FacebookTwitterGoogle+RedditEmail

Exile at Gunpoint

 

I recently wrote a piece wherein I expressed my distaste for the political/military strategies of Yassir Arafat. My distaste centers primarily on what I perceive to be his reactionary (as opposed to revolutionary) nationalism. Having said this, however, I am appalled and angered by his treatment at the hands of the Israeli government. Indeed, I am still digesting what I just read on the news ticker that runs underneath whatever program I am currently working in on my computer here at work. Israel’s security Cabinet decides in principle to expel Yasser Arafat, but puts off taking immediate action,is the text of the message.

What kind of principle is that, I wonder, that demands the expulsion (or death) of a man who, despite his faults (real and imagined), represents the anti-colonial struggle of the Palestinian people? The most obvious answer to this rhetorical question would be: It’s the principle that says might makes right. After all, it is this principle that seems to be what guides Israel’s financial backer–the United States–in its endeavors around the world. So why shouldn’t it be good enough for the homicide bomber Ariel Sharon and his enablers?

In addition to the big time dollars it provides, the United States also lends the Tel Aviv government “moral”support. Of course, the morality of that support is based on the principle mentioned abovea principle based not on justice or peace, but on overwhelming strength and its accompanying brutal force. This brutal force, when used, provokes its hoped-for response: a murderous attack by a Palestinian guerrilla group somewhere often perpetrated on non-military women and children. Which, in turn, legitimizes the following attack by the Israeli military&ad infinitum.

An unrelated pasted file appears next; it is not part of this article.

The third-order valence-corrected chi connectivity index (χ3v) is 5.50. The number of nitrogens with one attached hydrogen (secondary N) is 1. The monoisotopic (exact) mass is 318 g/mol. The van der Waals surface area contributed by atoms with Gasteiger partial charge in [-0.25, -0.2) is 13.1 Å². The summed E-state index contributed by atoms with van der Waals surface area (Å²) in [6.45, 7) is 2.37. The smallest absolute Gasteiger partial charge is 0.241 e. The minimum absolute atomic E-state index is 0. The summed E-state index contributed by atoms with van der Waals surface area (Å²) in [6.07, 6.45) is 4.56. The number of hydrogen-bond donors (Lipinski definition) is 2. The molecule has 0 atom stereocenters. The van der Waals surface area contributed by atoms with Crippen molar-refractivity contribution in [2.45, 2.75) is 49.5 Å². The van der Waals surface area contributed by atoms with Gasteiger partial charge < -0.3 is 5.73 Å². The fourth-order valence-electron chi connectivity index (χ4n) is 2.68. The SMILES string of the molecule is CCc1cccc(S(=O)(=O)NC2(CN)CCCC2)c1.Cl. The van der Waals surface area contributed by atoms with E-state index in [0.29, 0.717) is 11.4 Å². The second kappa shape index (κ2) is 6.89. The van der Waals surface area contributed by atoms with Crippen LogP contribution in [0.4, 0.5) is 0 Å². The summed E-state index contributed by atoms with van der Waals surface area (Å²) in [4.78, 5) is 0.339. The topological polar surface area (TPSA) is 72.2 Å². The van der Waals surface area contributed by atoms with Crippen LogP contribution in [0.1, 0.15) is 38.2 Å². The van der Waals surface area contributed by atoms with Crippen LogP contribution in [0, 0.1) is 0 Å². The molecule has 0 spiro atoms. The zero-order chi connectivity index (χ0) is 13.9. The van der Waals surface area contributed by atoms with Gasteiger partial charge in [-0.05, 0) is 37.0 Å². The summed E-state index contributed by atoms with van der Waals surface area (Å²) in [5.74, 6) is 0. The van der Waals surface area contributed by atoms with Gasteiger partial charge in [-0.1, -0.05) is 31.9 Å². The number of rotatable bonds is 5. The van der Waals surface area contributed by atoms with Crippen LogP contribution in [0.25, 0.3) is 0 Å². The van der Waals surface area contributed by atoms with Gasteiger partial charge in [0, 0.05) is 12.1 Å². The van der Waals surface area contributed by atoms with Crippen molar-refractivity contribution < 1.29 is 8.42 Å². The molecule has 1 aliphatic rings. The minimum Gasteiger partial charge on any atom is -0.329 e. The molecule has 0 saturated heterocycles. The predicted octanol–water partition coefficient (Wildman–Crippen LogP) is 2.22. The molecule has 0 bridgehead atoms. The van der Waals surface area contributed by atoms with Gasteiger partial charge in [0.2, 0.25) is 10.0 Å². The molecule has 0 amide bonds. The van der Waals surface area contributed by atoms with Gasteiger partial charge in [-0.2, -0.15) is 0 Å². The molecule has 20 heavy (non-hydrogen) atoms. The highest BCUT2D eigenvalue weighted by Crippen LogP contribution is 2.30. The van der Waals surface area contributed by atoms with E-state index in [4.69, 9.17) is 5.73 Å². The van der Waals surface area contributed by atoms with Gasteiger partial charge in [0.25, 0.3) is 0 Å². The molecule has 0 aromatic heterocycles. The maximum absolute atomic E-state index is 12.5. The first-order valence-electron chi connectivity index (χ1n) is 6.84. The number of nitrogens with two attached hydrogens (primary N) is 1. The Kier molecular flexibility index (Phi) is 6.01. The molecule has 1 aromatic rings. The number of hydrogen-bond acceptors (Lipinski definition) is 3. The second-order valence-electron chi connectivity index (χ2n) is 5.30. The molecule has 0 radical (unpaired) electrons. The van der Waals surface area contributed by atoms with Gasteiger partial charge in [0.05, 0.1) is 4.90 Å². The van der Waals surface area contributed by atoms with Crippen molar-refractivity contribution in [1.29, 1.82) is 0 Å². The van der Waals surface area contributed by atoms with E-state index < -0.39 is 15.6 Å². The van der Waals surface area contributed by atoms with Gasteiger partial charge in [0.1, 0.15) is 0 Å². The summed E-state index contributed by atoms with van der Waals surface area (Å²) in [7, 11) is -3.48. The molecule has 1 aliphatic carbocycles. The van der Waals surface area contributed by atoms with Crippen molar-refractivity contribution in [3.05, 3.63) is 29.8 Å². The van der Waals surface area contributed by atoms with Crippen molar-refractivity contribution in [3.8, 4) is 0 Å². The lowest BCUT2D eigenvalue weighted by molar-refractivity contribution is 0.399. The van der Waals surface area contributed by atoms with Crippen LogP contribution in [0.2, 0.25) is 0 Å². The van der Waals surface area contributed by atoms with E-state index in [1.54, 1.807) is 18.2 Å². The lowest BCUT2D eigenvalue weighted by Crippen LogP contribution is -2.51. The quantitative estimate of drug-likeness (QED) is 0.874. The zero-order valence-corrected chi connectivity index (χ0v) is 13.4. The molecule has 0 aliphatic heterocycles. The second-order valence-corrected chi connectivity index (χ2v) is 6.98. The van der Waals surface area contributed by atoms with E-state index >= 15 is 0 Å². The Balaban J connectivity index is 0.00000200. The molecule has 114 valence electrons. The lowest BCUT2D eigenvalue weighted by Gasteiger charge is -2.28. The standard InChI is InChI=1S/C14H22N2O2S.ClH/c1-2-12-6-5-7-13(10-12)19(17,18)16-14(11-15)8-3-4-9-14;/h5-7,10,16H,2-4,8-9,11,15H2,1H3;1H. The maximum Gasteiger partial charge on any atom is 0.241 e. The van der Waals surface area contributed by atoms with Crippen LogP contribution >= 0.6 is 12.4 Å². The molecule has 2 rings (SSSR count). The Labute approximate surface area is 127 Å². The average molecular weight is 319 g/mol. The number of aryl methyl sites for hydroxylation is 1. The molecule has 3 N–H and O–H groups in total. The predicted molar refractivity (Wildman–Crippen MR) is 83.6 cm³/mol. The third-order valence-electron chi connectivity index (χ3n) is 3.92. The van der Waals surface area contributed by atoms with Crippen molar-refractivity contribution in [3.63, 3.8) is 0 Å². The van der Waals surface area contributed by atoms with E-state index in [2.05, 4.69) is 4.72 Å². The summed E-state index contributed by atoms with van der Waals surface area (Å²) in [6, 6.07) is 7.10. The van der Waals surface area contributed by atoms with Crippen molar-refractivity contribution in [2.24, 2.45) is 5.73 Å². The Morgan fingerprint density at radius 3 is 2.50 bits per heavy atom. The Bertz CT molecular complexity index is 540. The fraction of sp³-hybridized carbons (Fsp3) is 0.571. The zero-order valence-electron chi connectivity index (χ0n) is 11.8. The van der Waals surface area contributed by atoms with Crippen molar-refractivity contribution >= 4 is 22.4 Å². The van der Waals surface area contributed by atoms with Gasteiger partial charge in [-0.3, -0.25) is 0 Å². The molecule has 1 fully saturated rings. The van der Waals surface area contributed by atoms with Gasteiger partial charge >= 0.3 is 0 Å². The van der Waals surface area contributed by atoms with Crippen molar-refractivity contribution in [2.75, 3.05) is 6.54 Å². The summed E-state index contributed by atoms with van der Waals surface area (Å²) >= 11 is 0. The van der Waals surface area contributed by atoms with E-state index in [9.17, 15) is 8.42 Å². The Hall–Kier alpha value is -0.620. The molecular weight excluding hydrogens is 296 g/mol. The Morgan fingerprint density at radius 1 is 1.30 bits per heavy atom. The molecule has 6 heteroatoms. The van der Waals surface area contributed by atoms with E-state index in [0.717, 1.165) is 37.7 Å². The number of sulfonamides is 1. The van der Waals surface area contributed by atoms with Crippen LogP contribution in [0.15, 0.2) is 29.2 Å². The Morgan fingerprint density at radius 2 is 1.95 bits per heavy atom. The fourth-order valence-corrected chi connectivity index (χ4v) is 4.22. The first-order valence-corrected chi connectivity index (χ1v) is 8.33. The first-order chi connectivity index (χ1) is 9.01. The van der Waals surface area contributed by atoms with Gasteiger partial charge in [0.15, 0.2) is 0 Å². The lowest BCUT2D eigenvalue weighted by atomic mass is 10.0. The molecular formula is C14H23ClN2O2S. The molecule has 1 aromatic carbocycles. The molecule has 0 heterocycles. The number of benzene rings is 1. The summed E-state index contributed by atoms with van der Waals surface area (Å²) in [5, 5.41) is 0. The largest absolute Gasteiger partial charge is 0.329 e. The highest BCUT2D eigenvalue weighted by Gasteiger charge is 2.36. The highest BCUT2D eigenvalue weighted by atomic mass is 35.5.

Meanwhile, people die and the powers that currently run the world tighten their hold. Although Mr. Arafat has been isolated, besieged, exiled, and bombarded, he is still alive and still the nominal leader of the PLO, which is the organization founded over thirty years ago to organize the struggle of the Palestinians in their fight for a land of their own. If the Israelis succeed in expelling or killing him, they probably believe that they will have taken a major step forward in their realization of their dream of a greater Israel. Unfortunately, the likely result will be the opposite. The most recent Israel/US-approved candidate for prime minister will have a shorter term than the recently departed Mr. Abbas and the suicide bombers will become even more murderous.